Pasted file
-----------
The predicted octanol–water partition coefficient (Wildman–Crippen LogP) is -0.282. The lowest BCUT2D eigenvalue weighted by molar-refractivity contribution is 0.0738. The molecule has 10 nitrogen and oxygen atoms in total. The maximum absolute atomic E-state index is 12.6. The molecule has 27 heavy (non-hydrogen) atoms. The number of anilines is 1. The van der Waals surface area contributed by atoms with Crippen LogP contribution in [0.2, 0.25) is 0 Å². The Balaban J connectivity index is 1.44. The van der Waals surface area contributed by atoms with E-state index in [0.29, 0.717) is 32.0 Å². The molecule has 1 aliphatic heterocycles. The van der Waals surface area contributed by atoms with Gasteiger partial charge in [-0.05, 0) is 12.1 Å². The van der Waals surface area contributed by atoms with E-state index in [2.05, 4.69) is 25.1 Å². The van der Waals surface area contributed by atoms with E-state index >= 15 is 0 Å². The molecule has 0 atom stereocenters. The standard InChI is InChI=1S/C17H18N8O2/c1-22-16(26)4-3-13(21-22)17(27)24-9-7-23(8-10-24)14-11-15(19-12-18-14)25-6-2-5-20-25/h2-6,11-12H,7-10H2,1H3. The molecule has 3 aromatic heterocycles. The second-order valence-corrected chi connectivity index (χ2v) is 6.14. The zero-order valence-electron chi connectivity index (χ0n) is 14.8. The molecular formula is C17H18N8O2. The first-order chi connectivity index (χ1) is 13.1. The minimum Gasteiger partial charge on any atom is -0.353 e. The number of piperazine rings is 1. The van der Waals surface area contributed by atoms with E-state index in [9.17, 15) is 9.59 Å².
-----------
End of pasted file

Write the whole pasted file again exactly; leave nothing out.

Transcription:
The predicted octanol–water partition coefficient (Wildman–Crippen LogP) is -0.282. The lowest BCUT2D eigenvalue weighted by molar-refractivity contribution is 0.0738. The molecule has 10 nitrogen and oxygen atoms in total. The maximum absolute atomic E-state index is 12.6. The molecule has 27 heavy (non-hydrogen) atoms. The number of anilines is 1. The van der Waals surface area contributed by atoms with Crippen LogP contribution in [0.2, 0.25) is 0 Å². The Balaban J connectivity index is 1.44. The van der Waals surface area contributed by atoms with E-state index in [0.29, 0.717) is 32.0 Å². The molecule has 1 aliphatic heterocycles. The van der Waals surface area contributed by atoms with Gasteiger partial charge in [-0.05, 0) is 12.1 Å². The van der Waals surface area contributed by atoms with E-state index in [2.05, 4.69) is 25.1 Å². The van der Waals surface area contributed by atoms with E-state index >= 15 is 0 Å². The molecule has 0 atom stereocenters. The standard InChI is InChI=1S/C17H18N8O2/c1-22-16(26)4-3-13(21-22)17(27)24-9-7-23(8-10-24)14-11-15(19-12-18-14)25-6-2-5-20-25/h2-6,11-12H,7-10H2,1H3. The molecule has 3 aromatic heterocycles. The second-order valence-corrected chi connectivity index (χ2v) is 6.14. The zero-order valence-electron chi connectivity index (χ0n) is 14.8. The molecular formula is C17H18N8O2. The first-order chi connectivity index (χ1) is 13.1. The minimum Gasteiger partial charge on any atom is -0.353 e. The number of piperazine rings is 1. The van der Waals surface area contributed by atoms with E-state index in [9.17, 15) is 9.59 Å².